European insurers are asking the International Commission on Holocaust Era Insurance Claims to return $20 million they gave the commission for expenses between 1998 and 2000.
The insurers want to use the money to cover the cost of handling claims on Nazi-era policies filed by Holocaust survivors and survivors heirs, according to U.S. state insurance regulators interviewed.
The insurers themselves are processing the claims, and managers of a $4.4 billion German Holocaust compensation foundation say ICHEIC no longer needs the $20 million, because the foundation will pay $20 million of its costs, regulators say.
These insurers want to have the $20 million reimbursed from ICHEIC after the foundation pays the $20 million to ICHEIC.
But the regulators note that the foundation has budgeted only $130 million for claims against German insurers and their affiliates. If the insurers are reimbursed, regulators say that the money available for claimants would be reduced.
“Im hoping the foundation will relent from its position, so that an appropriate amount of money can go to the survivors and their heirs,” says Nathan Shapo, Illinois insurance director and chair of the Holocaust task force at the National Association of Insurance Commissioners, Kansas City, Mo.
ICHEIC held a special, closed meeting on the claims review process last week near its headquarters in Washington.
Shapo says a confidentiality agreement prevents him from discussing the meeting. A representative for the German compensation foundation also declined to comment.
A German government agency paid many Holocaust-related insurance claims in the 1950s, but the NAIC began working with insurers and representatives of Jewish groups to organize ICHEIC in the late 1990s, to address concerns that some survivors and heirs were having trouble with claims.
Representatives of the NAIC and the Jewish groups attend ICHEIC meetings, but most meetings are closed to the public, according to a complaint filed in May in Los Angeles state court on behalf of Felicia Spirer Haberfeld, an elderly Holocaust survivor.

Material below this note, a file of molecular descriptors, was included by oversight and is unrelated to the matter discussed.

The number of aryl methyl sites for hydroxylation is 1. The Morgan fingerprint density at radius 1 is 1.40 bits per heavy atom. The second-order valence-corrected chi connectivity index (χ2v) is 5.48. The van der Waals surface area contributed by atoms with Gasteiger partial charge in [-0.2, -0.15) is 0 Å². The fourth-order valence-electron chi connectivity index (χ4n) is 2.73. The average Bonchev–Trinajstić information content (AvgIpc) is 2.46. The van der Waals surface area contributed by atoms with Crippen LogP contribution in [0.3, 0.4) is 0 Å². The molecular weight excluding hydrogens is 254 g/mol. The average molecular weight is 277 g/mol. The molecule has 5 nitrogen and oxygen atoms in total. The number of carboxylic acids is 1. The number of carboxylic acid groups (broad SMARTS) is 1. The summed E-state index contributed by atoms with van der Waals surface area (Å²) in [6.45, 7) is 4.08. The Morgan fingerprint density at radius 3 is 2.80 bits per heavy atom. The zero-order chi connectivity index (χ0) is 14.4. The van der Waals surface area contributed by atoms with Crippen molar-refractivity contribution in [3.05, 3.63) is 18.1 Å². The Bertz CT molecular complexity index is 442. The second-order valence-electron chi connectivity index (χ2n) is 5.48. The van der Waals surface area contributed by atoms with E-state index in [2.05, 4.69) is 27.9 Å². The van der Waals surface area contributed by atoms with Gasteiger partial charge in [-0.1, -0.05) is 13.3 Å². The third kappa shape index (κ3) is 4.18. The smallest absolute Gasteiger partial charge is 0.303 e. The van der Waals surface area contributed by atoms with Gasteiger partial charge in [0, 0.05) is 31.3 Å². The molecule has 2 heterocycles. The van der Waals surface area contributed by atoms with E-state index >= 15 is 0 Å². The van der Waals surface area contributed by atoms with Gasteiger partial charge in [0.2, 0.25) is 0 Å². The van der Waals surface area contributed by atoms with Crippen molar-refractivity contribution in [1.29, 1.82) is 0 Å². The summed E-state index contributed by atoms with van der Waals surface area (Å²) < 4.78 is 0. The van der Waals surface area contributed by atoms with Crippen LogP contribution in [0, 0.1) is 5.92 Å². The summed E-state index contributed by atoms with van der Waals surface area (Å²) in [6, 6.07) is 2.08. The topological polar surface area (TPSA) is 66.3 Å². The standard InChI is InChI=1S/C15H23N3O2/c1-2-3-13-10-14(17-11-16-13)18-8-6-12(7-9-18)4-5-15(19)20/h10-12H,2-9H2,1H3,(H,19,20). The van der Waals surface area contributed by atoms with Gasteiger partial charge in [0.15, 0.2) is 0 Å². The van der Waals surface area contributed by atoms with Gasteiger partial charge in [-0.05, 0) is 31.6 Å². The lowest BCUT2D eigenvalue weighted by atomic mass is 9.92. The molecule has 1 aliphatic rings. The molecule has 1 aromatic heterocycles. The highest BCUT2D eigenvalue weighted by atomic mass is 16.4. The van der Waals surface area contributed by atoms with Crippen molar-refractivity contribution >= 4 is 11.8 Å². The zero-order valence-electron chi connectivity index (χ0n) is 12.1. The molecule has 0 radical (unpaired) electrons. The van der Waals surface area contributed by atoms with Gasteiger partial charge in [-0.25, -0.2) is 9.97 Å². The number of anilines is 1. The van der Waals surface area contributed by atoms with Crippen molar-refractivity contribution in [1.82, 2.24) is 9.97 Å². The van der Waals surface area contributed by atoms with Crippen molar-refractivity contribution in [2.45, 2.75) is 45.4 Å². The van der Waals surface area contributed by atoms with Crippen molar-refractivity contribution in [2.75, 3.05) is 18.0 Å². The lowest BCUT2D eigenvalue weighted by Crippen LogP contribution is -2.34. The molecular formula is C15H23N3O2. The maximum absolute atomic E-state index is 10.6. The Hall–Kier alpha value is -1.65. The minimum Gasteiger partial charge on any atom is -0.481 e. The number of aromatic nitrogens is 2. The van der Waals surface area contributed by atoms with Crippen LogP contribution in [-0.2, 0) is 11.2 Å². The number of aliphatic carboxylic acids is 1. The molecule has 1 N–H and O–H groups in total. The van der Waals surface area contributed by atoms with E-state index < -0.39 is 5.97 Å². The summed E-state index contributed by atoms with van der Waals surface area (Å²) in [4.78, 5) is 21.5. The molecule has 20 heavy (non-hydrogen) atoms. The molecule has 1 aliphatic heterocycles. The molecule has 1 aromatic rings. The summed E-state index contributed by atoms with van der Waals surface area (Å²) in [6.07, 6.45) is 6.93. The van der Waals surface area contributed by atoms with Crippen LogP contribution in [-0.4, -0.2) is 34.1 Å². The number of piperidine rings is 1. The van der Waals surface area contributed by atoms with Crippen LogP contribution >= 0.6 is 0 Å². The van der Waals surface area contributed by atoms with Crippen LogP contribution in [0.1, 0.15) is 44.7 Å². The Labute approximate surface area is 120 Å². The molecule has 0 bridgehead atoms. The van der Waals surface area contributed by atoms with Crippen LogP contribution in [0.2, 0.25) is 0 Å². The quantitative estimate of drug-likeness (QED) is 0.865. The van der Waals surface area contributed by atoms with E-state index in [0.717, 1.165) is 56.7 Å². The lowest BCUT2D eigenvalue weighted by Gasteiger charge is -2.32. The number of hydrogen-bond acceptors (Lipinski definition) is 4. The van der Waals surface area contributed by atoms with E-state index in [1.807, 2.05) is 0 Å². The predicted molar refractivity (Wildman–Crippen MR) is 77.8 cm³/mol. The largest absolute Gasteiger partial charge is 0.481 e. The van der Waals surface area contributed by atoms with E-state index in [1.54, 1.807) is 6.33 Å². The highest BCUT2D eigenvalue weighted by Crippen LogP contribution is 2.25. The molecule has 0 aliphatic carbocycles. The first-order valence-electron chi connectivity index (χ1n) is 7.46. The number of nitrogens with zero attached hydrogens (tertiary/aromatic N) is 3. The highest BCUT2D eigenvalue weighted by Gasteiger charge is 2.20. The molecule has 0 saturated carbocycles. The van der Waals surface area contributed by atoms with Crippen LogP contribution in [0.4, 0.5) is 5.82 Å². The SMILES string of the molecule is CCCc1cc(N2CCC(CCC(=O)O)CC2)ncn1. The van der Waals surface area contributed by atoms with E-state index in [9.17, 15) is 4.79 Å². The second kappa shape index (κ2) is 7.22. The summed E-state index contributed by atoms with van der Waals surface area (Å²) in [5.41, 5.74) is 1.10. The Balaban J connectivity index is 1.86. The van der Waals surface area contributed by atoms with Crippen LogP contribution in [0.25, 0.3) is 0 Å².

The commission is supposed to help Holocaust survivors and heirs resolve disputes with insurers over Nazi-era policies.
The commission is also supposed to protect the insurers that sold the policiesand the insurers possible legal successorsfrom lawsuits, by setting the rules for an out-of-court claims review system.
ICHEIC asks insurers to use “relaxed standards of proof” and accept claims “which have little or no supporting documentation,” according to Washington state insurance regulators.
But Dennis Silverman, a spokesman for the Florida Department of Insurance, says some consumers with well-documented claims are still having problems. “We dont believe that German claims have been addressed in a timely and appropriate manner,” Silverman says.
State regulators want insurers to help potential claimants who have no records by publishing lists of all known, potentially unpaid holders of Nazi-era policies.
Insurers say publishing the lists would violate Germany’s privacy laws.
ICHEIC is also considering the possibility of setting up independent review panels that would hear appeals from consumers unhappy with insurers decisions.
Meanwhile, ICHEIC officials are facing charges that they have squandered funds intended for Holocaust survivors on high-priced airline tickets, fancy hotel rooms and public relations firms.
ICHEIC may have spent $30 million on administrative expenses, according to the Spirer Haberfeld complaint.
Steven Green, chief counsel of the California Department of Insurance, says ICHEIC officials reported in June that they had paid $10 million in claims.
ICHEIC officials have insisted that the percentage of funds going to claimants will increase as the claims review operations mature.
Reproduced from National Underwriter Life & Health/Financial Services Edition, July 20, 2001. Copyright 2001 by The National Underwriter Company in the serial publication. All rights reserved.Copyright in this article as an independent work may be held by the author.